Your browser cross-checks its domain name system cache whenever you try to open a webpage, and if your laptop encounters an error while it is trying to crosscheck its domain name system cache, it might stop you from opening other web pages.
Hence, you may either be unable to get to the page where you can type in the login details for your hotel’s Wi-Fi or may be unable to surf the web after doing so. Most Windows users use Google Chrome to surf the web; to clear Chrome’s domain name system cache, type in “chrome://net-internals/#dns” into the URL bar without the quotation marks and press enter.
4. Updating your laptop’s Wi-Fi driver
Your laptop’s Wi-Fi driver is a piece of software that allows the processor on your laptop to communicate with its Wi-Fi adapter. Whenever you connect to a new Wi-Fi network, this line of communication needs to be opened, and if your laptop’s Wi-Fi driver is unfamiliar with something about the Wi-Fi, it may fail to connect to it.
To update your laptop’s Wi-Fi driver:
- Click on the “Windows Button” and search for “Device Manager”.
- Click on “Device Manager” and look for “Network Adapters”.
- Open the “Network Adapters” dropdown menu and look for the name of your Wi-Fi driver; it will be the only item on the list with “Wireless” in its name.
- Right-click it and click “update driver”.
To proceed further, you’ll need to temporarily connect to a wired internet connection. However, before you do so, you can right-click the Wi-Fi driver’s name, click on “disable”, and then enable it once more and see if that solves the problem.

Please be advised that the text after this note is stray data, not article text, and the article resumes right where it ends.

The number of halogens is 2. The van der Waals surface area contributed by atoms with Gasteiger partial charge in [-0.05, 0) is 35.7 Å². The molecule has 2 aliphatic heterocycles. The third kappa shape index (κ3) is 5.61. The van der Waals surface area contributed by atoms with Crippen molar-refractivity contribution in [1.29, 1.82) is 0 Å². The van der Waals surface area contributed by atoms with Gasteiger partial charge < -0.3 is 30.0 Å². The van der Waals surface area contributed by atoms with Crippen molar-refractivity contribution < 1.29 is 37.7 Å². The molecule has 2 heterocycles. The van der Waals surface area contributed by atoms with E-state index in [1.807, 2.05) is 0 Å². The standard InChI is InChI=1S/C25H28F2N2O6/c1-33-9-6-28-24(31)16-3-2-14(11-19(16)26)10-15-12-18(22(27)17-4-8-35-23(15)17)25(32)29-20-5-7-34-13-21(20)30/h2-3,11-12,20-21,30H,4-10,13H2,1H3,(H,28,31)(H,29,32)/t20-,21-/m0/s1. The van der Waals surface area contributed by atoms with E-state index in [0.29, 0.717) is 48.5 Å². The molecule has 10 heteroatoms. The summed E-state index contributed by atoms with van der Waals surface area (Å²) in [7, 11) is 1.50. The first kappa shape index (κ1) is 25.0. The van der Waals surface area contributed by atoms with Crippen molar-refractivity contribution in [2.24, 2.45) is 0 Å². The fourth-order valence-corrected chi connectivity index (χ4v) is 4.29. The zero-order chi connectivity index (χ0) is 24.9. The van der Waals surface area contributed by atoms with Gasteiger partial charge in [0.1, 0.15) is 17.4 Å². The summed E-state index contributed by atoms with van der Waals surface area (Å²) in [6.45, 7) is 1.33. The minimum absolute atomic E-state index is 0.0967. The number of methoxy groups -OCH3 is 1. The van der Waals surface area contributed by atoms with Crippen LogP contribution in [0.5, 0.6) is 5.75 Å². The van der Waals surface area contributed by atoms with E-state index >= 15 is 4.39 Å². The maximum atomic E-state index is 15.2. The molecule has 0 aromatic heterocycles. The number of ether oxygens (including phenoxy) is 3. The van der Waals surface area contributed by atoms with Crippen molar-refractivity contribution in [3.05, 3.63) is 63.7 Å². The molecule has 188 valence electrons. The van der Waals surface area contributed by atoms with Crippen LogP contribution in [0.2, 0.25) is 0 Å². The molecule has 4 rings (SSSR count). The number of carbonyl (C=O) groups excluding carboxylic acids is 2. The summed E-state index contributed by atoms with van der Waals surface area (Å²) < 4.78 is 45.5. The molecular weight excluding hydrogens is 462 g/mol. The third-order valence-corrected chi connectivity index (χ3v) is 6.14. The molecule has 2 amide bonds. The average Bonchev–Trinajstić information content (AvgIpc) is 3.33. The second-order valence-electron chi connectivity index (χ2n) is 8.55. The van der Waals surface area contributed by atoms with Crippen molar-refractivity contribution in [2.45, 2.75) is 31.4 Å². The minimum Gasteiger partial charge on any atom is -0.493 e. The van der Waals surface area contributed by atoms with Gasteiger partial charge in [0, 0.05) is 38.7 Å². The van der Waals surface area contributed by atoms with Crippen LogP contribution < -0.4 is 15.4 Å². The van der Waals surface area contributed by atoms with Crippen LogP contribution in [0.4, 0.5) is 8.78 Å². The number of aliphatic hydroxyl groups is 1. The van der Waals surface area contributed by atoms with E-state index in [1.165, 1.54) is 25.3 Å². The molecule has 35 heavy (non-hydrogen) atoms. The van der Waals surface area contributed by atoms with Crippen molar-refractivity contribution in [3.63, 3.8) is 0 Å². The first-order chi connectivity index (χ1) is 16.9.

To access a wired internet connection, you can connect your laptop to your smartphone via its Universal Serial Bus (USB) cord and choose “USB Tethering” in the dropdown menu that emerges on your phone.
Alternatively, you could note down the name of your Wi-Fi driver, navigate to the website of the company that produces the driver (usually that is Intel, but the name of the company will be stated in the Wi-Fi driver’s name), and manually download the driver from there. You can then transfer it to your laptop and install it that way.
5. Using your laptop’s network troubleshooter
Your laptop’s network troubleshooter is specifically designed to identify and fix simple problems related to network connectivity on your laptop. To access this feature:
- First, click on the “Windows button” and then click on the cogwheel “Settings” option.
- Look for “Network & Internet” on the right side of the page and click on it.
- Click “Network Troubleshooter” on the page that comes up and follow its prompts.
The solution to problems surrounding connecting your laptop to your hotel’s Wi-Fi depends on the cause of the problem but could be to open the Wi-Fi’s IPV4 default gateway, disable Windows Firewall for public domain networks, clear your browser’s Domain Name System (DNS) cache, update your laptop’s Wi-Fi driver, and use your laptop’s network troubleshooter.
Opening the default gateway allows you to directly access the page where you can type in the Wi-Fi’s login details while disabling Windows Firewall for public domain networks will stop Windows Defender from blocking the Wi-Fi.
Clearing your browser’s domain name system cache helps to reset your browser in a manner of speaking, and updating your laptop’s Wi-Fi driver may allow your laptop to connect to unfamiliar Wi-Fi networks.
If all else fails, you may try using your laptop’s network troubleshooter.